Teething Late? Blame It on Your Family’s Genes
Most children begin developing teeth between six and nine months of age, but in some children, the emergence of teeth occurs later—sometimes much later. While in some cases, late emergence simply can be a matter of genetics, in other cases delayed dentition can be a sign of other, more serious underlying factors that warrant the attention of a dental specialist. Conditions like Down syndrome and thyroid disease are related to late tooth development and can be identified soon after birth or even while the baby is still in the uterus. Other conditions can be more difficult to spot.
In most cases, late dentition indicates nothing more than a genetic predisposition; however, delayed teething can cause other effects in your developing child. For instance, when teeth are delayed, speech may also be delayed or certain speech problems may be present. They can also delay consumption of solid table foods, which in turn may cause nutritional deficits in your child.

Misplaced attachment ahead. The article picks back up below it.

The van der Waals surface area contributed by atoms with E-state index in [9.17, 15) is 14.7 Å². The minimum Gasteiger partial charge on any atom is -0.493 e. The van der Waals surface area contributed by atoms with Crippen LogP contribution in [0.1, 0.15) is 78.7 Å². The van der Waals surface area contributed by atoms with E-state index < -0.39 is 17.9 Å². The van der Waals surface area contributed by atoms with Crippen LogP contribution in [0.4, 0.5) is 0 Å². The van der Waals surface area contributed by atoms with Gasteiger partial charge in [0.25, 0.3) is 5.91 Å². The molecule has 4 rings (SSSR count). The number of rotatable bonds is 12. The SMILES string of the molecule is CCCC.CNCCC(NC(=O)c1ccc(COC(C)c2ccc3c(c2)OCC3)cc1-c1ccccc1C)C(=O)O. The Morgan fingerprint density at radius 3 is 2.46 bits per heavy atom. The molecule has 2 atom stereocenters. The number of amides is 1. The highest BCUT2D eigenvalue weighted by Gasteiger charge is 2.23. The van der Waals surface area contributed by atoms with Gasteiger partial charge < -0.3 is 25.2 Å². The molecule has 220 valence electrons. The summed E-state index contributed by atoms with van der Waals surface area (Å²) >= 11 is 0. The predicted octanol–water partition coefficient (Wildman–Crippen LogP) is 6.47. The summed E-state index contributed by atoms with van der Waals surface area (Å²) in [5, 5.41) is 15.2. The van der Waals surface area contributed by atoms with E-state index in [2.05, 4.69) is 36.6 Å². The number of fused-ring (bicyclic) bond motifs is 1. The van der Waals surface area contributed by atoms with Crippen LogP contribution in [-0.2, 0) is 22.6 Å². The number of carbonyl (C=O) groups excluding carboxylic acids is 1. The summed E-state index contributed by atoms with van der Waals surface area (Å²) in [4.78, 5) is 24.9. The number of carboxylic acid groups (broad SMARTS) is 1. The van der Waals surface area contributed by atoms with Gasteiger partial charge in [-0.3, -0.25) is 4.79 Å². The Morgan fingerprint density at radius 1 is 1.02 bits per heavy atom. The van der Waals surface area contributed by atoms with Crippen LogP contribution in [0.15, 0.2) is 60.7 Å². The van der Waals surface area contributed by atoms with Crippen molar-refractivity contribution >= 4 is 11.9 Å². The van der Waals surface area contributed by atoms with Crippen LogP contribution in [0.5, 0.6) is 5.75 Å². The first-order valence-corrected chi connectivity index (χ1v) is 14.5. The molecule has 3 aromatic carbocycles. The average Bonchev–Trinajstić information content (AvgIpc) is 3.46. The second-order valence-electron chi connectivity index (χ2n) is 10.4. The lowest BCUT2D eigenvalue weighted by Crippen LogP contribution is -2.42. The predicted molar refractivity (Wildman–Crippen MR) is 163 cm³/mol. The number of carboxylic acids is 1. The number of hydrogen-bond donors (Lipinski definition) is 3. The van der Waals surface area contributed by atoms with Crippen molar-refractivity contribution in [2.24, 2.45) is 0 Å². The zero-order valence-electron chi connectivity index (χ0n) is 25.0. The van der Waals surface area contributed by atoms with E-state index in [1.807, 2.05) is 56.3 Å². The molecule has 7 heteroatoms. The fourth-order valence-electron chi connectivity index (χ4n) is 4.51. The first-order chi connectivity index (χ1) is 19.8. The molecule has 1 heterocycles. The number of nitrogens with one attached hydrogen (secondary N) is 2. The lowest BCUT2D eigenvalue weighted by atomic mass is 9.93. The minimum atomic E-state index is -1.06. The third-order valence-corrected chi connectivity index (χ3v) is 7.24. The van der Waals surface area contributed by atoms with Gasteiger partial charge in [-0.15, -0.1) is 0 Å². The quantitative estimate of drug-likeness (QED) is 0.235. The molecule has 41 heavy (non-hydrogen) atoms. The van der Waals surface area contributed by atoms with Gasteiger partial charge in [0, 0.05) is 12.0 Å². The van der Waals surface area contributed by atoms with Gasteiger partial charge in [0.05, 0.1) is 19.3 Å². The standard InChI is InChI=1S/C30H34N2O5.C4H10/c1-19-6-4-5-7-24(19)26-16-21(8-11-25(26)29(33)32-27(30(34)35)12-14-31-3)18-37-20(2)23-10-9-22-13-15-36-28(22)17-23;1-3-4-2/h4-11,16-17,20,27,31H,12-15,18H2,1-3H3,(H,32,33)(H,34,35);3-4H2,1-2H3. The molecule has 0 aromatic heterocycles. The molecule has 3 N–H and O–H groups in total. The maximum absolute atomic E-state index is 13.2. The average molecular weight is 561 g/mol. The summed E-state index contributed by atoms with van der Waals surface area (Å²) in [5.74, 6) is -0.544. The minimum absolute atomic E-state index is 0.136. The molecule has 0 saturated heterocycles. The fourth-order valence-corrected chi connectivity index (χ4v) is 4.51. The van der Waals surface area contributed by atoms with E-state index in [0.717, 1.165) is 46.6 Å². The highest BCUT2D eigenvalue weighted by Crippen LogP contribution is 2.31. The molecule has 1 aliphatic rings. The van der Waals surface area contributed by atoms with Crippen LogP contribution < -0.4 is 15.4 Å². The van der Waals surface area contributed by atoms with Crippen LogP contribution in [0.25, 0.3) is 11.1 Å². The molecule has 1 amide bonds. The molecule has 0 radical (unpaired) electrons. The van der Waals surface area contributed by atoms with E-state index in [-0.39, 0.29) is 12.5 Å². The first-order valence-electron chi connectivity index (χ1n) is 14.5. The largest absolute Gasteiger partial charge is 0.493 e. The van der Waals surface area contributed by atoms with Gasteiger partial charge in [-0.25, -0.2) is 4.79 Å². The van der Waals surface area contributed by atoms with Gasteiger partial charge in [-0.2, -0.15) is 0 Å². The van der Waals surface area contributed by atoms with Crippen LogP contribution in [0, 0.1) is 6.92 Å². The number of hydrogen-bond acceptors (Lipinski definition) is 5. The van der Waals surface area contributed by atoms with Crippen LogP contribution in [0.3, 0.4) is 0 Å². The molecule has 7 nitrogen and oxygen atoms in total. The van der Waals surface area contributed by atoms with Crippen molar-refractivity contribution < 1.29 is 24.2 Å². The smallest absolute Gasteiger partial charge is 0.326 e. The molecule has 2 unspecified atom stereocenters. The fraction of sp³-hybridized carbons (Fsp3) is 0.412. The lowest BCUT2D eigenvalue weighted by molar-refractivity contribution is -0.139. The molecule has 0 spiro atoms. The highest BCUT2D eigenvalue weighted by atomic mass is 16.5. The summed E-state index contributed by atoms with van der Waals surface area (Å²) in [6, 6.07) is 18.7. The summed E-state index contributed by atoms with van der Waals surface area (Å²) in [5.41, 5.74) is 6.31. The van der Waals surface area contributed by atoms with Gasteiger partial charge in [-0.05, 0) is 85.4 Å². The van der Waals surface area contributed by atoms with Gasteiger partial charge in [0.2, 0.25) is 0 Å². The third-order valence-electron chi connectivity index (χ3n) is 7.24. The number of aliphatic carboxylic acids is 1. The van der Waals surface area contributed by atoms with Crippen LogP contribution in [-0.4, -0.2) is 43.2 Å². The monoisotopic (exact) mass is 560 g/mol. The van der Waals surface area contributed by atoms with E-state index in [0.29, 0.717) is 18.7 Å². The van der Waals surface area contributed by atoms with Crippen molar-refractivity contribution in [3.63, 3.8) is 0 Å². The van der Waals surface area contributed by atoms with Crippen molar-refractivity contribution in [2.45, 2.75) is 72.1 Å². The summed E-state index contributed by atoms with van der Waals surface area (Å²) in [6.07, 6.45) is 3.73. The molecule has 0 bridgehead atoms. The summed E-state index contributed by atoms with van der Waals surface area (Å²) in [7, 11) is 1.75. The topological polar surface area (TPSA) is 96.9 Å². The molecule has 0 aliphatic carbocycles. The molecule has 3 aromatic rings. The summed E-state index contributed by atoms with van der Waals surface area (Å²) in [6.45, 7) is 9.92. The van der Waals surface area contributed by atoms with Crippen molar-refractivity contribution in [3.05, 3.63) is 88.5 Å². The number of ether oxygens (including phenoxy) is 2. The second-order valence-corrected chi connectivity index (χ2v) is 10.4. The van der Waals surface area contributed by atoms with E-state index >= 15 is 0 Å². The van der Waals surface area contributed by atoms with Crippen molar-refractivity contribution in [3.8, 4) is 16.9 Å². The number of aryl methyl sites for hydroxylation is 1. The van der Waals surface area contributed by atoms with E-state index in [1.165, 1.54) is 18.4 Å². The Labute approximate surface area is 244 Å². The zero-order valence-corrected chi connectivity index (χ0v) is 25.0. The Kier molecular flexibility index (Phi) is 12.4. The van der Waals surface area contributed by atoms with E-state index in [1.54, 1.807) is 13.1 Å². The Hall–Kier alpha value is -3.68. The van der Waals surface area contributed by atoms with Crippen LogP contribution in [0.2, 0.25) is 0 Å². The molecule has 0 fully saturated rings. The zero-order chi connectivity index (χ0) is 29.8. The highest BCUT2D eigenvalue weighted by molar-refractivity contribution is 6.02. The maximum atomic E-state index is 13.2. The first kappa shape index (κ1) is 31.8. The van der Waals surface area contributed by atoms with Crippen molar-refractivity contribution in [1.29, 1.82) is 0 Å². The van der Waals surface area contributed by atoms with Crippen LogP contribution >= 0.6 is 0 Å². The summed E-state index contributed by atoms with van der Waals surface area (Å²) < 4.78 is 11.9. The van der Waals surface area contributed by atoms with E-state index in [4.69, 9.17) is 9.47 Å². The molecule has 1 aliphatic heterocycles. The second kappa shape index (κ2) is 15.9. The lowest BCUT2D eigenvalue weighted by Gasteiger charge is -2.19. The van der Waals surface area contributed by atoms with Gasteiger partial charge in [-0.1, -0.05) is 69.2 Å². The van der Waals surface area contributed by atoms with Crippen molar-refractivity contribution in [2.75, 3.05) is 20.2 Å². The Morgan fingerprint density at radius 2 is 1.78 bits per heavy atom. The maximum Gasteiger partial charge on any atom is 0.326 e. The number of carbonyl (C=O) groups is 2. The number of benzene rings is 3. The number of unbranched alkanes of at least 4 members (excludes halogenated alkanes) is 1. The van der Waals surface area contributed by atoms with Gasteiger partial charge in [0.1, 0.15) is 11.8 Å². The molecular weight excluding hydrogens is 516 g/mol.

One of the most important roles of baby teeth is to act as guides for the adult teeth that will emerge later. When eruption of baby teeth is delayed, adult teeth may also emerge late, or may be crooked or crowded. In fact, a recent study conducted by researchers in Europe indicates that children with late tooth development are 35% more likely to require orthodontic treatment when they get older. The study also confirmed that late teethers have specific genetic variants that cause the delays. The same variants are related to the growth and development of the heart, skull, jaws, ears, fingers and toes.
In general, if your child has not had any signs of teething by the age of 10 or 11 months and especially if you suspect other signs of developmental delay, it’s worth contacting your pediatrician or KiDDS Dental to determine the underlying cause. We will ask about late tooth development in other family members and will also discuss signs of other types of developmental delays for you to watch for.
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